Salmon River Estuary - Tamara Quays
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From Trailer Park to Tidal Marsh: Restoring historic estuary wetlands and tidal channels
Tamara Quays, a 40-acre parcel purchased by the Siuslaw National Forest in 2004 using Land and Water Conservation Funds, is one piece of the larger Lower Salmon River project; a series of restoration projects in the estuary and associated uplands.
It was purchased under the authority of the Cascade Head Scenic research Management Act passed by Congress in 1977 and by 2006 plans were in place for restoration to begin.
What's a "Quay"? See wikipedia
Blue: old, historic channel of Rowdy Cree
In the early 1970s, a mobile home park named Tamara Quays was developed on the tidal marsh area. Several mobile home pads and two main roads dissecting the park were built. Ornamental trees and shrubs were planted around the lots.
Rowdy Creek, which had meandered through the original tidal marsh, was dammed creating an artificial pond named “Kingfisher Lake.” Fill material was placed on the marsh surface and dams and tide gates were used to control the water both entering and leaving the development. A dam was built around the trailer park to prevent tidal flooding.
Culverts were installed under Fraser Road at Rowdy Creek altering the flow. One culvert, controlled by a tide gate, flowed into Kingfisher Lake. A second culvert was in place to route high flows around the development.
Restoration Work Accomplished at Tamara Quays
In 2007 the restoration work focused on clearing the site of any remnant infrastructure from the trailer park. This included decommissioning a long-failing septic system and removing concrete trailer pads and asphalt roads. The clean-up work continued in 2008 when it mainly focused on removing underground utilities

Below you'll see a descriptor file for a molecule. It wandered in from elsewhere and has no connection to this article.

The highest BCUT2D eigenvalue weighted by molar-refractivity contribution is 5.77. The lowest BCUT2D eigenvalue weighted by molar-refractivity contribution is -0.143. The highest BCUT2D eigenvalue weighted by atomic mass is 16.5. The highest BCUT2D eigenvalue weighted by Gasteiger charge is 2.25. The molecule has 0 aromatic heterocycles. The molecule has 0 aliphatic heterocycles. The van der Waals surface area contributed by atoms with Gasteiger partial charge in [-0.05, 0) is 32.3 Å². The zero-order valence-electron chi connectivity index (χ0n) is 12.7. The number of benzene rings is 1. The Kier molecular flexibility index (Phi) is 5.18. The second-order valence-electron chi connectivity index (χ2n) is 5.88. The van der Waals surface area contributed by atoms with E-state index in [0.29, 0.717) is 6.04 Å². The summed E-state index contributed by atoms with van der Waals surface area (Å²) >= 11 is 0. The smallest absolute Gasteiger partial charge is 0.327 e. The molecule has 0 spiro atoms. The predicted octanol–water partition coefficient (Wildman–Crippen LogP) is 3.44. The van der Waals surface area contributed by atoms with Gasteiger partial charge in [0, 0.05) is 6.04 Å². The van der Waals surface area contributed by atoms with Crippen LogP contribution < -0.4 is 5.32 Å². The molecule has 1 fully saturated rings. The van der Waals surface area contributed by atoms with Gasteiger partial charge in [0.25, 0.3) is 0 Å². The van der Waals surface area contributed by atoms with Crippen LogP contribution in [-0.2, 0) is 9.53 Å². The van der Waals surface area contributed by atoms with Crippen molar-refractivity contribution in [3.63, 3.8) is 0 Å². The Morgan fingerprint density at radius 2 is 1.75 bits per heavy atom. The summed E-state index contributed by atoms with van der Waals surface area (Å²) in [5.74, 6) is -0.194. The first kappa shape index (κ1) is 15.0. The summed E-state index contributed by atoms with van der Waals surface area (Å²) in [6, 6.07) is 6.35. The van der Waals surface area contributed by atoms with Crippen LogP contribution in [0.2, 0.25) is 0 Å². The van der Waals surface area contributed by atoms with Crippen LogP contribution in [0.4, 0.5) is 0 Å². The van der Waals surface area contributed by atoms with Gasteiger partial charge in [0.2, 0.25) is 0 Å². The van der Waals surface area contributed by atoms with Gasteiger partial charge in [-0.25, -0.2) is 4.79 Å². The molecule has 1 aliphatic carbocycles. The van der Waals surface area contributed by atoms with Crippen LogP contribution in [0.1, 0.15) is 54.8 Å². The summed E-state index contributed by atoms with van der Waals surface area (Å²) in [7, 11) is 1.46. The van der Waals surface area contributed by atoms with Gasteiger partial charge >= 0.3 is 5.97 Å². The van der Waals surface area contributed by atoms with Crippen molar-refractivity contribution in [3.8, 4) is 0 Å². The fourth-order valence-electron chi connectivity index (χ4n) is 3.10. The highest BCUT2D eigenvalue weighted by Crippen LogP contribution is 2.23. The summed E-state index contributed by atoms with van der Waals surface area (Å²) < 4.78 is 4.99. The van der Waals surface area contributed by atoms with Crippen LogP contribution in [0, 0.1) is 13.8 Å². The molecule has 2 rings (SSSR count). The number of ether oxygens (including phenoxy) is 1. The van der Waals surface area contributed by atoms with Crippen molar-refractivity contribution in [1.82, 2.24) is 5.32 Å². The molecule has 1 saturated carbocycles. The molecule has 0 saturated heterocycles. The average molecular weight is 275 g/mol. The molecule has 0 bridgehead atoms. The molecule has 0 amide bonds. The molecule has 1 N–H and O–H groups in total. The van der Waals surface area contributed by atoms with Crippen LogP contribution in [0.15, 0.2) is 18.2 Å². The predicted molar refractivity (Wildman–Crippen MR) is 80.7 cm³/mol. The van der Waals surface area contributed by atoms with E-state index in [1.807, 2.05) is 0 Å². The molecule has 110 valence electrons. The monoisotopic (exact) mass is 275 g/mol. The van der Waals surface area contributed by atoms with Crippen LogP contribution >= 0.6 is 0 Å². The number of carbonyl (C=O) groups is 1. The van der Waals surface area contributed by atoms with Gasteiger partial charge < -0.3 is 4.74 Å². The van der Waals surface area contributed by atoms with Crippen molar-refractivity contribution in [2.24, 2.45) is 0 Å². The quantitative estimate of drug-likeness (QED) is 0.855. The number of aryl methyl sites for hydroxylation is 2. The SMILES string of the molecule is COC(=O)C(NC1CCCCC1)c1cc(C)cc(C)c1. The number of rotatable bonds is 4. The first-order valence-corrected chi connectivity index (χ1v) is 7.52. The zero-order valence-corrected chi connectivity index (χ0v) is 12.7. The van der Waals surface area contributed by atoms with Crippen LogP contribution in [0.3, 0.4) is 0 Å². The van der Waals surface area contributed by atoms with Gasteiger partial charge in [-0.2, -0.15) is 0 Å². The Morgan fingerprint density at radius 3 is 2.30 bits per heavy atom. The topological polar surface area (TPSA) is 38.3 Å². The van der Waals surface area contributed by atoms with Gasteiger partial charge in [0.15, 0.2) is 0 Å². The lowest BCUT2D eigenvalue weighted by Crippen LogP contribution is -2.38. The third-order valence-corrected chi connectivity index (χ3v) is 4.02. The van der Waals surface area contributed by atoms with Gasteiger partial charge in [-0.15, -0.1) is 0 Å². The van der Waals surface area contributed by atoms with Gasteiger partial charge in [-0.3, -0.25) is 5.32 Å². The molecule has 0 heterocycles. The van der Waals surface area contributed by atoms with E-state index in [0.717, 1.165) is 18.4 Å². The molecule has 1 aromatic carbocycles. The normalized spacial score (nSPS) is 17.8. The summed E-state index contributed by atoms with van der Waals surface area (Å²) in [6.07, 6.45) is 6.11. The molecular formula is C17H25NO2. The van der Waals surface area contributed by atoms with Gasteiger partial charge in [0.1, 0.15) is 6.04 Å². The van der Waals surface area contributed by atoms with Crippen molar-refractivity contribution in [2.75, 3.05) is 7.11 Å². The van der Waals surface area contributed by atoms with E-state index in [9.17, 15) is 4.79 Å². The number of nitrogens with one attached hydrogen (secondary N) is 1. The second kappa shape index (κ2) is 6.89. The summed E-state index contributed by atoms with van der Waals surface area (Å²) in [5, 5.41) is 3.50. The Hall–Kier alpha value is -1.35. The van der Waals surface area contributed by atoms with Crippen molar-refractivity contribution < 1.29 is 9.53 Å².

The main project in 2008 was replacing the undersized culvert and removing a tide gate which controlled freshwater entering the site. It also prevented fish movement. The culvert at the head of tide on Rowdy Creek under Fraser Road was replaced with a culvert which allows aquatic organism access to the upper portion of Rowdy Creek. The majority of the restoration work was done in 2009. The marsh surface adjacent to Rowdy Creek was exposed for the first time since the late 1960s and fill material, approximately three feet deep, was removed.
The dikes, dam and lower tide gate were removed. This connected the area to the rest of the estuary. Ditches were also filled in. In addition to the earthwork, two wells were decommissioned and a power pole and power line were relocated. The restoration crew moved and rearranged 27,500 cubic yards of dirt. Fill material was removed from the surface of the marsh, all dikes were removed and the tributaries to Rowdy Creek were reconnected. Reestablishing native vegetation and controlling invasive plants.
In September 2009 all involved celebrated as tides returned to Tamara Quays for the first time in 40 years!
Rowdy Creek after culvert replacement
The People Involved
Current and ongoing restoration of the Salmon River Estuary has been made possible through the generous support of numerous partners.
Oregon Watershed Enhancement Board
Salmon Drift Creek Watershed Council
Siuslaw National Forest